When my daughter was born, I felt like I was learning the ropes of motherhood all over again. I had been so focused on my son's development that I couldn't remember basics like - when is this baby supposed to be rolling? I just remembered when Shep had rolled, generally, and start to compare their milestones. After a month, I realized that Rory wasn't doing things at the time pace that Shep had picked them up. She seemed strong enough - so it was an issue of coordination and desire.
I asked my mom friends - when do I start getting worried about her development? And they all said: not right now. But, if you ever are, you can get free evaluations for developmental therapy.
Yes! Apparently, it's a nationwide program. Each state runs their own evaluation center - you can find contact info for each state's intervention center here.
Depending on the results of your child's evaluation, you may receive referrals to occupational or play therapy, speech therapy, or even physical therapy. Each of these therapies focuses on a different form of development and helps kids essentially build those muscles (literal and figurative).
Don't forget to call on this early! Under the IDEA - Individuals with Disabilities Education Act - all kids under the age of three qualify for a free state-run evaluation. For kids over the age of three, contact your local public school system. The available resources shift once kids hit approximate school-age.
Another lifehack? If you're so lucky as to live near a university with a specific therapeutic department, you might be able to access free or discounted care. Much of the time these clinics involve students who are studying under teachers with doctorates in their field, so the level of care is excellent - even with newbies working with your kiddo.
Early intervention referrals, whether through your local school or through a state-run program, can help your kid qualify for occupational therapy if needed. This type of therapy can have HUGE benefits, especially if it's sought out early. OT helps patients who have sensory procession disorders, or issues with self-regulation. It's also beneficial for kids who struggle with gross motor skills and basic tasks like brushing teeth, using eating utensils, or doing jumping jacks.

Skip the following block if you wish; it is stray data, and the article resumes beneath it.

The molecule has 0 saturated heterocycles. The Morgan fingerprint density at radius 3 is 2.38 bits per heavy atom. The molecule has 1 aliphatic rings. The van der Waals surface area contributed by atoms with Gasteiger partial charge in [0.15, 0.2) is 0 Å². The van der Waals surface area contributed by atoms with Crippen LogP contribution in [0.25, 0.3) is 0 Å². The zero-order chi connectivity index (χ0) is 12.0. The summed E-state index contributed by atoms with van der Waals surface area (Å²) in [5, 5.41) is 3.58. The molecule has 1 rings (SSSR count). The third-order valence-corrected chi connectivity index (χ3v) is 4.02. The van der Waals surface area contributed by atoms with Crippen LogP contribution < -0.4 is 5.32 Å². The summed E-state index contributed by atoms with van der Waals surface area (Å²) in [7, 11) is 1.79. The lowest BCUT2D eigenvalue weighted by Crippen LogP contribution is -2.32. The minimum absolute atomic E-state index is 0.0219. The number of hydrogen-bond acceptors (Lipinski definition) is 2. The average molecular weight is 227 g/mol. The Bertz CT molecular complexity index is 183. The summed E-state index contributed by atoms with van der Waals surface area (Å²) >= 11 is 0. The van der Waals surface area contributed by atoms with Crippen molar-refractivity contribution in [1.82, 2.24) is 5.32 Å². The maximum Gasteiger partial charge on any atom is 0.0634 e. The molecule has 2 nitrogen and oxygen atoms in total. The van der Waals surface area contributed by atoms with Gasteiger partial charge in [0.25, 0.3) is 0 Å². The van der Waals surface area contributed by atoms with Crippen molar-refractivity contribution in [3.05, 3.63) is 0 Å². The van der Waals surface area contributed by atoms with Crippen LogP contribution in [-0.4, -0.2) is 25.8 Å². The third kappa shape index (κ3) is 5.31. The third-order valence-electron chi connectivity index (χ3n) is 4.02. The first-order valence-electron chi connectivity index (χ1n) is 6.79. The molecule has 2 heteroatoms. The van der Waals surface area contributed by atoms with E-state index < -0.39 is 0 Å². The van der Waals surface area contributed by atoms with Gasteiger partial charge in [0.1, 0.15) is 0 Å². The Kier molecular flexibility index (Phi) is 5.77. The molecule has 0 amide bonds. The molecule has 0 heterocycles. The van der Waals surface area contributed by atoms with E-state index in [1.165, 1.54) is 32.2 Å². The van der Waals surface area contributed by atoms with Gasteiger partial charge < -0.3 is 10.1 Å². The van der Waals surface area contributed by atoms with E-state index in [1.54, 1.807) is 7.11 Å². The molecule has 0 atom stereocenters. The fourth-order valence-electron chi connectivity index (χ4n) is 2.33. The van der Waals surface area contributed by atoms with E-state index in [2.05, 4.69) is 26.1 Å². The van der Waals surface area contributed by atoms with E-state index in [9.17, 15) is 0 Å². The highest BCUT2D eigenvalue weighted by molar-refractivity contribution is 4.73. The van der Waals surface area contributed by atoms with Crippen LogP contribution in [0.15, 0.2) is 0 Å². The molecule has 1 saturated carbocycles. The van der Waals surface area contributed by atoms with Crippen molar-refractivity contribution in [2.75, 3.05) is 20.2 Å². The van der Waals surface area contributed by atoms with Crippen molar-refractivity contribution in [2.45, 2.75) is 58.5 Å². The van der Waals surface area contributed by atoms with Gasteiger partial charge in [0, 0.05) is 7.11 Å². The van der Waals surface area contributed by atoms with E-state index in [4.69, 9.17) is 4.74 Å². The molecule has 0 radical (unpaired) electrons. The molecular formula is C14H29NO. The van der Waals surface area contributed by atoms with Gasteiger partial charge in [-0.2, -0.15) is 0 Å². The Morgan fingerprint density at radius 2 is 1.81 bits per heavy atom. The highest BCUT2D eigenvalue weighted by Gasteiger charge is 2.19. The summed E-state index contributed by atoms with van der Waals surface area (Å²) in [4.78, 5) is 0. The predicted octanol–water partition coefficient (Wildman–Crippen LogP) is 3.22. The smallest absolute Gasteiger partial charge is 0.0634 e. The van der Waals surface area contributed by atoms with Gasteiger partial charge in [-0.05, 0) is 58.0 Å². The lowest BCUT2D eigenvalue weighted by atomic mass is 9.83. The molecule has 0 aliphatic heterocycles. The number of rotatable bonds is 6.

According to Healthcare.Gov, families with don't qualify for Medicaid may still be eligible for a form of health insurance assistance called CHIP - Children's Health Insurance Program. Under this program, well visits to dentists and pediatricians are free. Other specialist visits or sick visits may involve copays, but won't exceed more than 5% of a family's income. Learn more about applying for this inway to healthcare for your young kids.
A few weeks after I had noticed that my daughter's development seemed to be slightly delayed, she started picking up new skills left and right. I breathed a sigh or relief, glad that I didn't need to seek out further help for her. In the future, if I'm ever concerned that one of my kids needs a bit more help, I am glad to know there are a few ways to access not just evaluations - but actual free healthcare for kids!